We have expanded Supplementary File 6, and it now includes the mRNA levels of rhoaa, rhoab, and rhoac genes reported in single cell RNA-seq data (Honkoop et al., 2019), and new RNA-seq data from collected from zebrafish hearts with induced overexpression of Nrg1. These data indicate that mRNA levels of rhoaa increase after Nrg1 overexpression, whereas there is no evidence of changes in rhoab and rhoac. We summarize these results in our manuscript as follows (p. 13): “Assessment of published single cell RNA-seq data revealed detectable rhoaa expression in cardiomyocytes, endothelial cells, fibroblasts, and immune cells, and rhoab expression in cardiomyocytes and endothelial cells during zebrafish heart regeneration (33) (Supplementary File 6). Additionally, published profiles of cardiomyocyte H3.3 occupancy (1), an indicator of active gene expression, indicate a ~2-fold increase in H3.3 enrichment in rhoaa and rhoab gene bodies during heart regeneration (Supplementary File 6). Generation of RNA-seq data from ventricles of transgenic animals after 7 days of induced myocardial Nrg1 overexpression (see Methods) revealed that rhoaa levels were weakly elevated (1.6-fold), whereas no changes in rhoab or rhoac were detectable (Supplementary File 6). Thus, rhoaa and rhoab are top candidates for Rho A function in cardiomyocytes, although conditional disruption of the rhoa genes in zebrafish is needed to distinguish which member(s) is key.”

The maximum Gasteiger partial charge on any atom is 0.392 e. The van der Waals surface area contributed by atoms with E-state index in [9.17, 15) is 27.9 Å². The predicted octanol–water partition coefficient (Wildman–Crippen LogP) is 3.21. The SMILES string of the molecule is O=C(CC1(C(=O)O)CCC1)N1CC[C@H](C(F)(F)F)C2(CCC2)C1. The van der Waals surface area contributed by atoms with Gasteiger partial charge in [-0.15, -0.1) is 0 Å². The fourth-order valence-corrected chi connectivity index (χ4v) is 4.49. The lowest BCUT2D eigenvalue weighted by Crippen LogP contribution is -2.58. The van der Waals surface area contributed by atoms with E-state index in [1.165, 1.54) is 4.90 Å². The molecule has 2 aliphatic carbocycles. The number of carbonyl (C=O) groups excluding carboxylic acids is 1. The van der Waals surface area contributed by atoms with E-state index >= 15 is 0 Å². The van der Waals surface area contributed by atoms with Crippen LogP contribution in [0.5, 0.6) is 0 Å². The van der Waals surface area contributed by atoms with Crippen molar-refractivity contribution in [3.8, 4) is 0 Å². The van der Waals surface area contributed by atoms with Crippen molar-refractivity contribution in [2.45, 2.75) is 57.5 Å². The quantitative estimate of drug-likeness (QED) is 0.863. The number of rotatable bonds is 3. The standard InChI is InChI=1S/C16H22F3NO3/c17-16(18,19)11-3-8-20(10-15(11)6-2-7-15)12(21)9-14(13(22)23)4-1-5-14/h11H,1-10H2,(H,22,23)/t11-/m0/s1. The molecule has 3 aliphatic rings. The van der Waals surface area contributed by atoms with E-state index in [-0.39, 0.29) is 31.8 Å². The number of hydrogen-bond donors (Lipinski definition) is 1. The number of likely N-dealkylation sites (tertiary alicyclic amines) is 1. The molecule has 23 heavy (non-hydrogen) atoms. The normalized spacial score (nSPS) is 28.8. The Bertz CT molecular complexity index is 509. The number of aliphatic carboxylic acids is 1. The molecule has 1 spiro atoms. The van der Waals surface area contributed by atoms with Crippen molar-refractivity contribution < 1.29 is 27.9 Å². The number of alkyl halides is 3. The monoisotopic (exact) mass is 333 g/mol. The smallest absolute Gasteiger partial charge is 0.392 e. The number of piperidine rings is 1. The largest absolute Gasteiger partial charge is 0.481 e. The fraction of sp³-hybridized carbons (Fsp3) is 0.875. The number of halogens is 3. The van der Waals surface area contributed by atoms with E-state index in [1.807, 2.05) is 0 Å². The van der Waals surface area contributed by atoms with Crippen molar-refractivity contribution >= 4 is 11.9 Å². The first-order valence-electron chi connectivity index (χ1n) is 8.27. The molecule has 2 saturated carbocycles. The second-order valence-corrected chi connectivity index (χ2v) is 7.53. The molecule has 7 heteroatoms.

6. How was cardiomyocyte proliferation during regeneration affected in the transgenic DN-RhoA fish?

We have now performed these analyses and added them to the manuscript. We conducted Mef2/PCNA staining on DN-Rho A, DN-Rac1 and DN-Cdc42 transgenic animals 8 days after myocardial induction of each transgene, and 7 days after resection of the ventricular apex. We found trends of reduced cardiomyocyte proliferation in each case and added the following to our manuscript (p. 12): “We also observed tendencies for lowered cardiomyocyte proliferation in each transgenic background at 7 days after resection of the ventricular apex (Figure 4G).

https://doi.org/10.7554/eLife.66079.sa2

Article and author information

Author details

  1. Mira I Pronobis

    1. Department of Cell Biology, Duke University Medical Center, Durham, United States
    2. Regeneration Next, Duke University, Durham, United States
    Contribution
    Conceptualization, Formal analysis, Funding acquisition, Validation, Investigation, Methodology, Writing - original draft